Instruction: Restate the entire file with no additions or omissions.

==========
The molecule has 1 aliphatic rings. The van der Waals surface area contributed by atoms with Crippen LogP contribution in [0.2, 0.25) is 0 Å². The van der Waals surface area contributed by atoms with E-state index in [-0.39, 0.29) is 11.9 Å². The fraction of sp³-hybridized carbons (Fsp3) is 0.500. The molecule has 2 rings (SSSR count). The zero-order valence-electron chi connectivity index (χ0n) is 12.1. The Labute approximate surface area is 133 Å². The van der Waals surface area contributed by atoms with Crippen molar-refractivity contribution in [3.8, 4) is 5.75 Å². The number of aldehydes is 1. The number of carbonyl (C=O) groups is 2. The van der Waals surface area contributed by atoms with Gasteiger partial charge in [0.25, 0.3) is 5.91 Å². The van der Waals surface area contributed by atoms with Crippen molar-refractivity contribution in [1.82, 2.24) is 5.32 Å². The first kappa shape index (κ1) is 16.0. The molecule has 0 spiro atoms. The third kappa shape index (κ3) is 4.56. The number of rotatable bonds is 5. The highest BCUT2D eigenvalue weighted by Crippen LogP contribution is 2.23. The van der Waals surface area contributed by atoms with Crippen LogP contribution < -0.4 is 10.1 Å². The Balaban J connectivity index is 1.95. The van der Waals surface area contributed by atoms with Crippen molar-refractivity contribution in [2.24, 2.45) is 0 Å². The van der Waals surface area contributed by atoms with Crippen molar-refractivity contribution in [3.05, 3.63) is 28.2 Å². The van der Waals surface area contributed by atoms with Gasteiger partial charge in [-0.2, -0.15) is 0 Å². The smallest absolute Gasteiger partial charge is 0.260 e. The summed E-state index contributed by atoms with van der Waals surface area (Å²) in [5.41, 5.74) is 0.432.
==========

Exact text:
The molecule has 1 aliphatic rings. The van der Waals surface area contributed by atoms with Crippen LogP contribution in [0.2, 0.25) is 0 Å². The van der Waals surface area contributed by atoms with E-state index in [-0.39, 0.29) is 11.9 Å². The fraction of sp³-hybridized carbons (Fsp3) is 0.500. The molecule has 2 rings (SSSR count). The zero-order valence-electron chi connectivity index (χ0n) is 12.1. The Labute approximate surface area is 133 Å². The van der Waals surface area contributed by atoms with Crippen molar-refractivity contribution in [3.8, 4) is 5.75 Å². The number of aldehydes is 1. The number of carbonyl (C=O) groups is 2. The van der Waals surface area contributed by atoms with Gasteiger partial charge in [0.25, 0.3) is 5.91 Å². The van der Waals surface area contributed by atoms with Crippen molar-refractivity contribution in [1.82, 2.24) is 5.32 Å². The first kappa shape index (κ1) is 16.0. The molecule has 0 spiro atoms. The third kappa shape index (κ3) is 4.56. The number of rotatable bonds is 5. The highest BCUT2D eigenvalue weighted by Crippen LogP contribution is 2.23. The van der Waals surface area contributed by atoms with Crippen LogP contribution < -0.4 is 10.1 Å². The Balaban J connectivity index is 1.95. The van der Waals surface area contributed by atoms with Crippen molar-refractivity contribution in [2.24, 2.45) is 0 Å². The van der Waals surface area contributed by atoms with Crippen molar-refractivity contribution in [3.05, 3.63) is 28.2 Å². The van der Waals surface area contributed by atoms with Gasteiger partial charge in [-0.2, -0.15) is 0 Å². The smallest absolute Gasteiger partial charge is 0.260 e. The summed E-state index contributed by atoms with van der Waals surface area (Å²) in [5.41, 5.74) is 0.432.